When I was a kid, I valued spectacle. Sure, it would have been nice to be in the front row, but there was something ideal about being two hundred feet away at a rock show, drinking in the enormity and grandeur of it, connecting with fans while not being able to quite touch the object of our adoration, allowing stars to remain in the cocoon of stardom. As an adult, I prefer intimacy, content to be moved by music, where before I demanded to be blown away.
I got a little of each last night when Robert Plant and Allison Krauss brought their tour to town. In a gorgeous outdoor theater, on a night that strained the definition of perfection, with a pristine band led by J. Henry Burnett (T-Bone to his friends), the rock god and the bluegrass queen delivered something grand, spellbinding and intimate, as they reworked classic American roots music and a handful of Led Zeppelin tunes. The band, which featured fretboard wizards Buddy Miller and Stuart Duncan, bathed the stars in dreamy, tremolo-drenched atmosphere, evoking a history deep and wide, as two of popular music’s most distinctive voices danced on top, together and alone.
A little Allison Krauss can go a long way for me, as her keening voice can verge on cloying to my ears. But there’s no denying its crystalline beauty, and when she delivered an a cappella version of “Down to the River to Pray” (with vocal support from Miller and Duncan), time all but stopped. It was one of the most elegant things I’ve ever heard live.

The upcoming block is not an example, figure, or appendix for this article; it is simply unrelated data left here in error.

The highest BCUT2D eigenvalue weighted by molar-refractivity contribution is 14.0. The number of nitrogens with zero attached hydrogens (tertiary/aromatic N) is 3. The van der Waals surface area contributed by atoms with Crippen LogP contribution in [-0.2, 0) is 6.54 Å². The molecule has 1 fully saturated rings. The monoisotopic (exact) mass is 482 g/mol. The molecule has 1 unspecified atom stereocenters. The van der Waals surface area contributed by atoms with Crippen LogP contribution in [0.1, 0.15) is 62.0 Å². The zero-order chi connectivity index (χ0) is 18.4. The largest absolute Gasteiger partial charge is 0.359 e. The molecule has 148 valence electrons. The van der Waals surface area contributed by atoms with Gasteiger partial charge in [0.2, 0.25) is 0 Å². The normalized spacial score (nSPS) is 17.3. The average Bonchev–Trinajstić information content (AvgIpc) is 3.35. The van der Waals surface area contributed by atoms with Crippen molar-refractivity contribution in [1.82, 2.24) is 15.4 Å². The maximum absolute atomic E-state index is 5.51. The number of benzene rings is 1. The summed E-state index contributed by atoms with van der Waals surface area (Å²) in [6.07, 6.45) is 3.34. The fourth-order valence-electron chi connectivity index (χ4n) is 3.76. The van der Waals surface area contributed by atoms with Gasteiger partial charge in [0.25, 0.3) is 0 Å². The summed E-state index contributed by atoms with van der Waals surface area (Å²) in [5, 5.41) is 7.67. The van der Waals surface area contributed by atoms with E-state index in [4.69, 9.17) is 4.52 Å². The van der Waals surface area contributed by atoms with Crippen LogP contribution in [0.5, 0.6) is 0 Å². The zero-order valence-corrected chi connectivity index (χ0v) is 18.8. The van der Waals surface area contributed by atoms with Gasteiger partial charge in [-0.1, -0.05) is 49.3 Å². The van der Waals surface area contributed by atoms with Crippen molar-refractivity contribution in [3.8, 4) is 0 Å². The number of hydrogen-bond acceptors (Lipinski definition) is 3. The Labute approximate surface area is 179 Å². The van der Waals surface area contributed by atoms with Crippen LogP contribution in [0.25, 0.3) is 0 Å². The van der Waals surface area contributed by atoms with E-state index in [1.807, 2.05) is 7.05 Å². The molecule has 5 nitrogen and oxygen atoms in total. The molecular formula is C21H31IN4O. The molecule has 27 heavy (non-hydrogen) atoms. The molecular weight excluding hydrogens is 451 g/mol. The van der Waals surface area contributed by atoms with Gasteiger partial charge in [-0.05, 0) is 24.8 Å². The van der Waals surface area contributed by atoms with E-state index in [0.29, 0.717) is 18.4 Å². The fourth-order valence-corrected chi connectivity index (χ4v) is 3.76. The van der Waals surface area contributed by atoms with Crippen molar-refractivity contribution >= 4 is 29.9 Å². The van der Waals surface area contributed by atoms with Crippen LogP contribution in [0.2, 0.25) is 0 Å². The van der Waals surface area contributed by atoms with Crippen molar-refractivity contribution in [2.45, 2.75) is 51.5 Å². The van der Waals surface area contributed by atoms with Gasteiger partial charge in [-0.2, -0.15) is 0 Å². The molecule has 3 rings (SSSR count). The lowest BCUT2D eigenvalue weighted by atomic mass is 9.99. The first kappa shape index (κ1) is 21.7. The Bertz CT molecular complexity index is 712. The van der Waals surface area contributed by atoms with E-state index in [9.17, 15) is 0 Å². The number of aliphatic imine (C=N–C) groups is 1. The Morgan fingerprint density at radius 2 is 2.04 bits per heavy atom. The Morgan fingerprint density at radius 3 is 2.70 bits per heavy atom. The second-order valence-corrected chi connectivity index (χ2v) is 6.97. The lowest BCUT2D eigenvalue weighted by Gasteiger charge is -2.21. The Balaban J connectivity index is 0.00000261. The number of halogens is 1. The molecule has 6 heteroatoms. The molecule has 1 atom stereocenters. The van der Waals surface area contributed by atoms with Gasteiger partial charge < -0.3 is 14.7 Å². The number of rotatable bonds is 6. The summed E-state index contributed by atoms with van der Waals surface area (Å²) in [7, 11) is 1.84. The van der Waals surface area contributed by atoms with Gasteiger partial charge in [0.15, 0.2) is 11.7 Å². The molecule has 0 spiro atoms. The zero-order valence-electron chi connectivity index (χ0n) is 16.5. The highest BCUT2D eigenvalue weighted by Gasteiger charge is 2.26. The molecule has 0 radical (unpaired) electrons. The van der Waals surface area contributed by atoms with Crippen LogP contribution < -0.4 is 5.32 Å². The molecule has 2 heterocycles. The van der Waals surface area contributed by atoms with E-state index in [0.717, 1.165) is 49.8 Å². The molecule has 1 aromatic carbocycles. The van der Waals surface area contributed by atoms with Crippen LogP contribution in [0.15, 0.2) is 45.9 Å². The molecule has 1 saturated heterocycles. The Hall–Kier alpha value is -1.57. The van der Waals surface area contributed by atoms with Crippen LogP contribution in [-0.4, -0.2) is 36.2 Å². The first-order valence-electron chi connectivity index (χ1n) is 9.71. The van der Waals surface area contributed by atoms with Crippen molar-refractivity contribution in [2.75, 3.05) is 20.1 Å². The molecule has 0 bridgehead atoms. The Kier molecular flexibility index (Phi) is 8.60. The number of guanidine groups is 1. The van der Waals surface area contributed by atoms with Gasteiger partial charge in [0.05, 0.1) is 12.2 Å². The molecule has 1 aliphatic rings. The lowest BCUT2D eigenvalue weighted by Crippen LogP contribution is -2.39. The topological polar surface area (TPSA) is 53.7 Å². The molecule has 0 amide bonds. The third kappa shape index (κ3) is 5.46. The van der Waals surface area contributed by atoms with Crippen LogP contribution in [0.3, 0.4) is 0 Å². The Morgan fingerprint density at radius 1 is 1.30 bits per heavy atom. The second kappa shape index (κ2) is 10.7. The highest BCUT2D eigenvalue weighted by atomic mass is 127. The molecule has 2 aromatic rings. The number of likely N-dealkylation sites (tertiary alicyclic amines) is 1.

Krauss, petite and demure, held her own on stage next to Plant, but he was – without doubt – the night’s most riveting presence. At age 60, he’s beginning to show his age, but not to act it. Much of his music has been explosive, but the current tour is based on restraint. Not a laconic restraint, but a tension-filled whisper that threatens to blow the whole thing open at any moment. When Plant slides to the microphone, picks up the stand, and leans in to it, there’s no doubt that he’s a rock star. Even his smallest movements convey electricity.
The night’s third song was a banjo-fueled duet on Zep’s “Black Dog.” When Plant sang “gonna make you burn, gonna make you,” he hesitated ever-so-slightly before the word “sting,” and his sideways glance at Krauss was an act of subtlety and audacity that few could pull off.
I could go on. Suffice it to say that this is a terrific show, sophisticated and sexy, smart and sassy. Highly recommended.